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Lowestoft's Olympic 2012 hopeful Nic Asher in illness battle

PUBLISHED: 09:42 24 June 2011 | UPDATED: 09:42 24 June 2011

Olympic hopeful Nic Asher at Oulton Broad in 2009. Picture: Andy Darnell

Olympic hopeful Nic Asher at Oulton Broad in 2009. Picture: Andy Darnell

Archant © 2009

ONE of Waveney's leading sports stars is facing a make or break six months in his quest for Olympic glory - after his place at the games was put in jeopardy by a rare and debilitating illness.

Sailing star Nic Asher, from Carlton Colville, has been touted as a genuine medal prospect at London 2012 after starting the year in spectacular style with a victory at the opening world cup regatta.

But his preparations suffered a major blow last month when he was diagnosed with autoimmune thyroiditis – a strength-sapping condition that causes the immune system to react against the thyroid gland.

The illness left the two-time 470 class world champion struggling to recover from racing and – with his place in the GB sailing team at risk – he admitted: “It was probably one of the lowest points of my life there.”

Since then, Nic has been battling to regain full fitness and this week he vowed to fight for his place alongside his team-mate and crew Elliot Willis as they prepare for a crucial six months of races.

“There’s definitely light at the end of the tunnel,” he said. “The last couple of months has been a nightmare for us. But as they’ve not made their selection for the British Olympic team yet. We have to get back to where we were.”

With this year regarded as pivotal in the build-up to the games, 2011 had begun in perfect style for team Asher-Willis with a gold medal win in January’s opening world cup event, the Miami Olympic Classes Regatta.

However, things then took a turn for the worse.

Nic, 26, a member of Waveney and Oulton Broad Yacht Club, told The Journal: “After a great start to 2011 with a gold medal at Miami, I returned home and did not recover as quickly as I normally do

“It took me two weeks to feel normal again. I brought this to the attention of our team doctor and we decided if I continued to feel bad, we would get a blood test, but as I felt fine again, we didn’t.

“In hindsight I should have got a blood test, but when you are sailing and training it is normal to feel tired... It is sometimes very hard to distinguish between being tired because of training and being tired because of being ill.”

Buoyed by their early success, Team Asher-Willis headed off to Mallorca for training in Palma ahead of the Princess Sofia Regatta in April, but it quickly became obvious something was wrong. “For the first thee days of the regatta, it felt like I couldn’t think, I had a mental fog, it was like I was in a daydream,” Nic said.

“Somehow we managed to finish the regatta in sixth place, but I knew something was not quite right.”

Still concerned over his health, Nic had took blood tests in France, ahead of the Hyeres Regatta in April, but these proved inconclusive. “Something was wrong, I was fatigued after the first leg of the first race, my exercise tolerance was extremely low, and I still had the mental fog,” he said.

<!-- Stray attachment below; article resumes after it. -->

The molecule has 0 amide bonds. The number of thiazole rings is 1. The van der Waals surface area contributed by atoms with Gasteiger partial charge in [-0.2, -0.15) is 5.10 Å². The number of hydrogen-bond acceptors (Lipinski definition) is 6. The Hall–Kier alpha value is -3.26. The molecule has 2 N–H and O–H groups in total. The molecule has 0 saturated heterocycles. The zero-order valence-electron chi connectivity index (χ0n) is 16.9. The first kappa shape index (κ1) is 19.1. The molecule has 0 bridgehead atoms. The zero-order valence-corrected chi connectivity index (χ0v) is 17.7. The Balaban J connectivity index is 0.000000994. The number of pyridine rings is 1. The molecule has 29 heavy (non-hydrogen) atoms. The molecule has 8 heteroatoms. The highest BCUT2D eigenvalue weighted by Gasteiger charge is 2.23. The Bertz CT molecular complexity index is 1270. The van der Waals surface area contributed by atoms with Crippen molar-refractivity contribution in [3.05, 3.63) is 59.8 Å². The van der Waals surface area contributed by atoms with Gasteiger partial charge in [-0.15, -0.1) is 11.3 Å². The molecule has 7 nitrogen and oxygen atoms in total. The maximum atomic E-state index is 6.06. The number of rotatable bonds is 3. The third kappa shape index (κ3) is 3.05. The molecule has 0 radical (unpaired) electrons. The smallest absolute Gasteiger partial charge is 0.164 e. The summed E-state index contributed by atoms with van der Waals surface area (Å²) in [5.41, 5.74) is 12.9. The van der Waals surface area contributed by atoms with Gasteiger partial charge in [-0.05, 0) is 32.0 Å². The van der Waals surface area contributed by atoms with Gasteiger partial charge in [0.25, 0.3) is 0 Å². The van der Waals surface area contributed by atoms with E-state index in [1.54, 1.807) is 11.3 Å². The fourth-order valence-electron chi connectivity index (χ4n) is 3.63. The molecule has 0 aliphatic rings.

Team Asher-Willis failed to finish in the competition, and it took two more tests to identify the problem.

“I had another test for Thyroid antibodies, the result for this was way out of the normal range,” Nic said. “It showed that I have autoimmune thyroiditis, which is where my body believes my thyroid gland is foreign to my body and so it sends antibodies to attack the cells, so I am slowly destroying my thyroid gland.

“The thyroid gland controls the rate at which chemical reactions happen in your body and it was making my metabollic rate vary between fast and slow. The symptoms for this are quite similar, fatigue, lack of concentration, hard to think, low exercise tolerance and so forth.”

There was not sufficient time to organise sort the relevant medication before last week’s Sail for Gold event in Weymouth, which has a major bearing on Olympic selection, and as Team Asher-Willis finished in a distant 19th there were genuine concerns that their Olympic dream might be over.

That would mean the pair missing out on the games for a second time after they failed to win selection for the Beijing Olympics three years ago when their build-up was hampered by an injury to Elliot.

“I was cursing the timing of this latest setback for us,” Nic said. “We had a great start to the year winning in Miami, but then everything slowly started to fall apart around us... It has been extremely frustrating.”

Nic admitted that their selection for next year’s Olympics was “definitely in jeopardy,” but his spirits were raised this week after he saw a specialist doctor – an endocrinologist who works with top athletes and is credited with giving Sir Steve Redgrave “a second life” after he was diagnosed with diabetes just before the Sydney Olympics. Nic told The Journal: “Now I have the results and I know what it is and hopefully have a treatment, the aim is to be ready for the European Championships in July in Helsinki, Finland.”

Vowing to fight for a London 2012 place, Nic added: “We need to medal at the Europeans (next month) and then at the Worlds in Perth in December... We still have an opportunity to make it and get our gold medal.”

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